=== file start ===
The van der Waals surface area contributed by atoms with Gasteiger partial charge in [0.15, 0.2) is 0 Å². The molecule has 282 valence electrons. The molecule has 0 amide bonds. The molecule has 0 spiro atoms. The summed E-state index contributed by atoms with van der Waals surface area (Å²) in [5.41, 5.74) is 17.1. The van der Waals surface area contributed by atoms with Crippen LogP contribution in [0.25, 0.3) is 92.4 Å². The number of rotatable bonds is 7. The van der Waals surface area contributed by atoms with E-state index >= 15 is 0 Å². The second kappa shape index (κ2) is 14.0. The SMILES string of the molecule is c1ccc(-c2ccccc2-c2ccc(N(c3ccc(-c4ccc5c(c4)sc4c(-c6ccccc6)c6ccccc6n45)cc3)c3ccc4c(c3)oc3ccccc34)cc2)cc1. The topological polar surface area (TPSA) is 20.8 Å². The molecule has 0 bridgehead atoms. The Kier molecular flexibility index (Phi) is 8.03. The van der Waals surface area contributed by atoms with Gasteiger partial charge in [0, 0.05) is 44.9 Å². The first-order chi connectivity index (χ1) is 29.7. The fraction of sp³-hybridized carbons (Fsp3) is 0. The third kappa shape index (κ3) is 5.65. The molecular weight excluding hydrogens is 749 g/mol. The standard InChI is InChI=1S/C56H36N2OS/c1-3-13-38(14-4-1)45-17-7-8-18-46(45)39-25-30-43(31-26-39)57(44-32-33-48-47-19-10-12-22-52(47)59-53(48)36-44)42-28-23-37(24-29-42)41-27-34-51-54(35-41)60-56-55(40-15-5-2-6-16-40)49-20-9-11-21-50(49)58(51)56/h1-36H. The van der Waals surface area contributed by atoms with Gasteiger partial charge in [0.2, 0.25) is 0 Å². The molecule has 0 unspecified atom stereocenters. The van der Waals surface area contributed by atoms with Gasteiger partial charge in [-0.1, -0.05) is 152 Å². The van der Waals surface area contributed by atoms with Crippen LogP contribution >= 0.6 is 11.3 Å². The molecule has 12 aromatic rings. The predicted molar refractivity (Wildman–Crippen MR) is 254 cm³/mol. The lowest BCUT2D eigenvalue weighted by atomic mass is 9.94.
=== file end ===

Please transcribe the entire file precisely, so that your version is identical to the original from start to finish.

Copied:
The van der Waals surface area contributed by atoms with Gasteiger partial charge in [0.15, 0.2) is 0 Å². The molecule has 282 valence electrons. The molecule has 0 amide bonds. The molecule has 0 spiro atoms. The summed E-state index contributed by atoms with van der Waals surface area (Å²) in [5.41, 5.74) is 17.1. The van der Waals surface area contributed by atoms with Crippen LogP contribution in [0.25, 0.3) is 92.4 Å². The number of rotatable bonds is 7. The van der Waals surface area contributed by atoms with E-state index >= 15 is 0 Å². The second kappa shape index (κ2) is 14.0. The SMILES string of the molecule is c1ccc(-c2ccccc2-c2ccc(N(c3ccc(-c4ccc5c(c4)sc4c(-c6ccccc6)c6ccccc6n45)cc3)c3ccc4c(c3)oc3ccccc34)cc2)cc1. The topological polar surface area (TPSA) is 20.8 Å². The molecule has 0 bridgehead atoms. The Kier molecular flexibility index (Phi) is 8.03. The van der Waals surface area contributed by atoms with Gasteiger partial charge in [0, 0.05) is 44.9 Å². The first-order chi connectivity index (χ1) is 29.7. The fraction of sp³-hybridized carbons (Fsp3) is 0. The third kappa shape index (κ3) is 5.65. The molecular weight excluding hydrogens is 749 g/mol. The standard InChI is InChI=1S/C56H36N2OS/c1-3-13-38(14-4-1)45-17-7-8-18-46(45)39-25-30-43(31-26-39)57(44-32-33-48-47-19-10-12-22-52(47)59-53(48)36-44)42-28-23-37(24-29-42)41-27-34-51-54(35-41)60-56-55(40-15-5-2-6-16-40)49-20-9-11-21-50(49)58(51)56/h1-36H. The van der Waals surface area contributed by atoms with Gasteiger partial charge in [0.2, 0.25) is 0 Å². The molecule has 0 unspecified atom stereocenters. The van der Waals surface area contributed by atoms with Gasteiger partial charge in [-0.1, -0.05) is 152 Å². The van der Waals surface area contributed by atoms with Crippen LogP contribution >= 0.6 is 11.3 Å². The molecule has 12 aromatic rings. The predicted molar refractivity (Wildman–Crippen MR) is 254 cm³/mol. The lowest BCUT2D eigenvalue weighted by atomic mass is 9.94.